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What the Muses Deign: Service to the community

Porruka,, April 12, 2002

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When you look around the Web – not just the “Mac Web,” but all the sites you visit regularly – do you find that the sites provide a service that you find useful? Do you simply go to these sites out of habit? What draws you to them? It’s an important question to ask these days; not just for you, the readers, but for folks like us, the publishers and purveyors of sites like MacEdition.

The Scarlet Letter

No, not ‘A’ for adultery. This is all about another ‘A’, advertising. Why red? Well, have you seen the discussions of different site financials lately? I’m not talking about the sites that really are some basement attempt at leaflet distribution. Real, honest sites that want to do the community a service are taking it on the chin in the old balance sheet. Ad-only support isn’t enough anymore, and to be honest, it probably never was really enough, not for the players that wanted to be around a long time. Sure, the volumes hid that fact for a while, but here we are. A business plan that can’t weather downturns isn’t much of a plan. Sites are now trying to get fiscal Visine by offering a variety of subscription options and other means. For the Web as a whole, this approach isn’t working too well. Will it work in the Mac community?

Value vs. cost

It’s important for the readers to remember that many of these sites (ours included) are not free to run. When a site decides to charge for one or more features, it’s rarely out of blind greed. At the same time, sites have to recognize that the Web has become accustomed to a different set of rules, and it will be a long time before those rules trend back to pre-dot-com sensibilities, if they ever do. The Web was supposed to bring economies to businesses that previously were unheard of, and in many cases, that has happened. If MacEdition had to put out a periodic print version as our sole method of delivery, the costs would be significantly higher and we might not be publishing at all. The same could be said for many of these other sites, complete with in-depth archives and detailed databases of information.

What would you as a reader pay to get that? Apparently not much. That tells me that we in the Web community (and the Mac Web community) have not yet hit the level of perceived “value” to Web surfers. Our content is worth zero currently because that’s what readers pay to get it. This is both an unfortunate side effect of the dot-com crazies and also a significant challenge to building a stable, long-term business. Perhaps the readers of the various rags on the Web don’t really care if their favorite site goes away; there are always more. If that’s true, then we as publishers are failing in yet another way: we’re not providing compelling enough content, features and services.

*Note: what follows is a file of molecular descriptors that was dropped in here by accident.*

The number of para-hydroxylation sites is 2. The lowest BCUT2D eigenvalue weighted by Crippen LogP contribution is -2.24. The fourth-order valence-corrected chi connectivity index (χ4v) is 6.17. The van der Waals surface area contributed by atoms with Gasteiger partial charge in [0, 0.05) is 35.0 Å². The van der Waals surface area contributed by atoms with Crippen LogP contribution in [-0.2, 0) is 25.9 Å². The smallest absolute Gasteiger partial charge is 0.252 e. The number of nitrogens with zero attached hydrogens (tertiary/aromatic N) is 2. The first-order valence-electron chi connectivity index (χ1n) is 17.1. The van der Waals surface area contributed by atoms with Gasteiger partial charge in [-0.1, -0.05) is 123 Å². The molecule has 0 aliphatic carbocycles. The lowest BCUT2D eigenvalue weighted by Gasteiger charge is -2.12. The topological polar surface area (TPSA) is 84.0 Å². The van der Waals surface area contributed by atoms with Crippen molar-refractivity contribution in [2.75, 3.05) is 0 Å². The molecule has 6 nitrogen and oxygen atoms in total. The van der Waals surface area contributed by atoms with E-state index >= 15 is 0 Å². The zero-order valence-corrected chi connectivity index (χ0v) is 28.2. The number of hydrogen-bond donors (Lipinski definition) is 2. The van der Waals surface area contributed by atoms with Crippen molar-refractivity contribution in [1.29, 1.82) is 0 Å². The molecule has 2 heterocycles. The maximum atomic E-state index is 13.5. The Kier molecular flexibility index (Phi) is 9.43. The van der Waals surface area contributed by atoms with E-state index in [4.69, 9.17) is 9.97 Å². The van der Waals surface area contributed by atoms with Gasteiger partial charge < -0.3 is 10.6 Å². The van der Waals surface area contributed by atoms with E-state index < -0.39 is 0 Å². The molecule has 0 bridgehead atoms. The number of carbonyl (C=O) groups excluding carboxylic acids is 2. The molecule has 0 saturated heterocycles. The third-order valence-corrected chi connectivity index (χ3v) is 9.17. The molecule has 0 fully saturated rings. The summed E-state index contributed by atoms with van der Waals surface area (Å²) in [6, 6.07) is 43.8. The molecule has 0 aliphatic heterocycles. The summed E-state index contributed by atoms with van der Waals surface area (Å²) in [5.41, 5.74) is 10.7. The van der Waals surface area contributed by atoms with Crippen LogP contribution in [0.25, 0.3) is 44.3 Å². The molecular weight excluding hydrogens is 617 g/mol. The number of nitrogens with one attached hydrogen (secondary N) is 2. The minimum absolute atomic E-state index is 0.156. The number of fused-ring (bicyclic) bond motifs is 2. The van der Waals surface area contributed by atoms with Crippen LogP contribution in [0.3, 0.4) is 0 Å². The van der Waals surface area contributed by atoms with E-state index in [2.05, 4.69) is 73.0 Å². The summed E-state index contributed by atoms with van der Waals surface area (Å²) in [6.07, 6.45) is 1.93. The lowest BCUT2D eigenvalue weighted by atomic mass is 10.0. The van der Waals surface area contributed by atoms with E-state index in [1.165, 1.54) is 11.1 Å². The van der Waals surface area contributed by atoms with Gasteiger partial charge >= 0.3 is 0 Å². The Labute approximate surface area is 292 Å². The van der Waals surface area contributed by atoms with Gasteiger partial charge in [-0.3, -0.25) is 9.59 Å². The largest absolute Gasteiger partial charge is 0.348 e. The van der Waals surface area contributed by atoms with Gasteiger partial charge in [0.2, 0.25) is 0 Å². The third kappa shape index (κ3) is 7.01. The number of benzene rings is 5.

Reflections of the past, present, future

Here at MacEdition, we’re committed to bringing to our readers the best commentary, analysis, news, features and services we can. In order to do that, some upcoming features and services will have fees attached to them. There may be cases where those who subscribe will get early access to information or extra goodies. Some of the standalone services may require a small payment. The “free” MacEdition will still very much be here and still continue to be improved. After all, this is the vehicle by which you, our readers, decide whether to trust and try our other offerings.

MacEdition is approaching its second anniversary as a live site. We have great new things coming down the pike. In addition, we want to hear what you think is missing; what features, services, or content do you need? Let’s leap into the third year (and beyond) together, in a way that will ensure we provide a great service to the Mac community for many years to come.

Editor-in-Chief, MacEdition

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